In fact, Dino recalls that, “When we introduced the project timeline, everybody laughed.”

In addition to the rough timeline, there was an enormous amount of work to be done. To create a real-world business environment for the students, UCONN partnered with SS&C, Nortel Networks, Steelcase, BKM Total Office, Thomson Financial, developer Capital Properties Inc., and others to acquire the best technology these companies had to offer.

Smart Classrooms

UCONN agreed to a 12-year lease for the bottom four floors of the 18-story Hartford facility. The project team started with the third and fourth floors, then unoccupied, turning former office space into classrooms and meeting areas.

They used Steelcase Pathways products to efficiently retrofit the high-tech spaces. Three-inch raised flooring holds most of the wire and data, eliminating the need for many poke-throughs, yet is comfortable for users. “When you walk on it, you would never know it’s a raised floor, because it’s solid. It doesn’t echo the way a lot of raised floors will do,” says Clegg. Because the flooring is level, people in wheelchairs are not confined to the front of the room.

Steelcase and installer BKM Total Office tiered the classroom furniture, with each row of furniture 3 inches higher than the row before, so that people sitting in the back rows have a clear view of the instructor. Yet, the floor is level. “When you walk in a room you look and you see this tiered room but it’s an optical illusion,” says Dino.

PolyVision LTX whiteboards in the front of the rooms have several state-of-the-art features: They can be manually written on with a special marker, and anything on an occupant’s computer, including Web pages, can be projected onto the board. A person could even write notes on the board over a PowerPoint presentation. In addition, anything written on the board can be saved to student computers or even a website. Many MBA students also work full time, so this feature comes in handy when they must miss class.

“Anything you can do on your computer, you can do on this whiteboard,” Clegg says. “You can get on the Internet, you can print, you can e-mail, you can drag and drop, anything!”

This technology benefits students, says UCONN faculty member Michael Vertefeuille, also the school’s director of technology: “Having the ‘smartboards’ allows students to be able to pay more attention in class and not have to worry about taking notes directly.”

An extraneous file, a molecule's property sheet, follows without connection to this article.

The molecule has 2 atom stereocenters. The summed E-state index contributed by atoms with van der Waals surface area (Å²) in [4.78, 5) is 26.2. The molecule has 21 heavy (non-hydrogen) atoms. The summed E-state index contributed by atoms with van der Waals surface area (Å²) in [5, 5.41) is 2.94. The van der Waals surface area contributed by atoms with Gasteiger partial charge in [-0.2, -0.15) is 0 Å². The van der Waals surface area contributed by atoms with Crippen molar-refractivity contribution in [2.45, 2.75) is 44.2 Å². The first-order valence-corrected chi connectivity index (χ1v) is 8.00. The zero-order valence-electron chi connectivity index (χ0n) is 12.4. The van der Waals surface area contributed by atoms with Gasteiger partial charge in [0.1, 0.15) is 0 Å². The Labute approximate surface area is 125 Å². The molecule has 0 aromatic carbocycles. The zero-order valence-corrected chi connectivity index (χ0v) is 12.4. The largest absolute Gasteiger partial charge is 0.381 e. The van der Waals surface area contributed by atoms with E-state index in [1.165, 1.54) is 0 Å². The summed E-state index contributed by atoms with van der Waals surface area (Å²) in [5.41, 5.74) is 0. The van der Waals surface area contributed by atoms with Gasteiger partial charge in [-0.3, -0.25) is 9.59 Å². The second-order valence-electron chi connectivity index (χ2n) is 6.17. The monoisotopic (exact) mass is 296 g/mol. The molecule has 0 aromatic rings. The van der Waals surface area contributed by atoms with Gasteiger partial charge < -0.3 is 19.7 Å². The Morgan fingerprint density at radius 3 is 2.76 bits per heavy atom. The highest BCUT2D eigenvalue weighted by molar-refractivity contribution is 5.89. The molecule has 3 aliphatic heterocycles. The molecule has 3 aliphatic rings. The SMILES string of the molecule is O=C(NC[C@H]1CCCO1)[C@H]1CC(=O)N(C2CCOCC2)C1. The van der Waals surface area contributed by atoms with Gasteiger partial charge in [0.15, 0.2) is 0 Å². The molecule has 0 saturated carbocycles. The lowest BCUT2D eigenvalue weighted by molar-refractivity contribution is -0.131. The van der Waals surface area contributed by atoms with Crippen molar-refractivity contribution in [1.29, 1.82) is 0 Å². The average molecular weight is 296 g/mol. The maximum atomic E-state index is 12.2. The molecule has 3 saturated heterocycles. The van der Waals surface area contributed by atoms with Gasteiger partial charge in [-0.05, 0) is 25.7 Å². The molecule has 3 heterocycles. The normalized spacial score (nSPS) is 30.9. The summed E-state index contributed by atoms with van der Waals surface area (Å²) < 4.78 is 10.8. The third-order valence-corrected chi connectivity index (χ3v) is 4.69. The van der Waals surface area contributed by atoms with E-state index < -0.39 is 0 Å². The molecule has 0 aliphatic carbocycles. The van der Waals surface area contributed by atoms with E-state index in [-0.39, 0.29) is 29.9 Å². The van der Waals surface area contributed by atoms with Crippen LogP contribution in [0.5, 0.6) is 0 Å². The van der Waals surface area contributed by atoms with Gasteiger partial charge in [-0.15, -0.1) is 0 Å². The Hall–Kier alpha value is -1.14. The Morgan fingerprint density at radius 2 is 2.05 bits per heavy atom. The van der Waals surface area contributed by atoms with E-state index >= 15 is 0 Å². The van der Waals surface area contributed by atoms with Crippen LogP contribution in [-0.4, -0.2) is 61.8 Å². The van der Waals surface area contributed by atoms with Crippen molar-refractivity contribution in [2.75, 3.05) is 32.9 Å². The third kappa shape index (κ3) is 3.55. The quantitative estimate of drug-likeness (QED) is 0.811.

RoomWizards, or electronic reservation systems, allow people outside the room to see whether it is occupied and to reserve a room either at the door or remotely.

Every seat in the 14 classrooms has a 10/100 cabled Ethernet connection, as well as wireless connectivity. “Having the students have direct Internet access at every seat allows me to do things in the classroom that I normally wouldn’t do,” says Vertefeuille. For example, when he gives a lecture on a company, he can have students research websites and present their findings right away.

The UCONN space includes more than 1,300 connections, allowing users to plug and play just about anywhere, as well as an encrypted wireless network infrastructure that can not just block but hunt down and shut out rogue systems or hackers.

In addition, it contains a load-balancing system. When too many users are on a typical wireless setup, the network will start to slow. Not here. The UCONN facility will bump some users to other nodes, allowing all computers to connect at optimal speeds. The transition is seamless, so users are not aware of the technology at work.

And there’s little danger of the equipment failing. “Everything is fully redundant, very high-speed connections. We have battery back-up, generator back-up, redundant cooling, and every data connection has a redundant link as well,” says Vertefeuille. “We also have a state-of-the-art IP [VoIP] phone system, as well as a next-generation voice/video/data application communication system that users can remotely connect with each other and pretty much do anything they want.”

Nortel Networks provided the entire network infrastructure.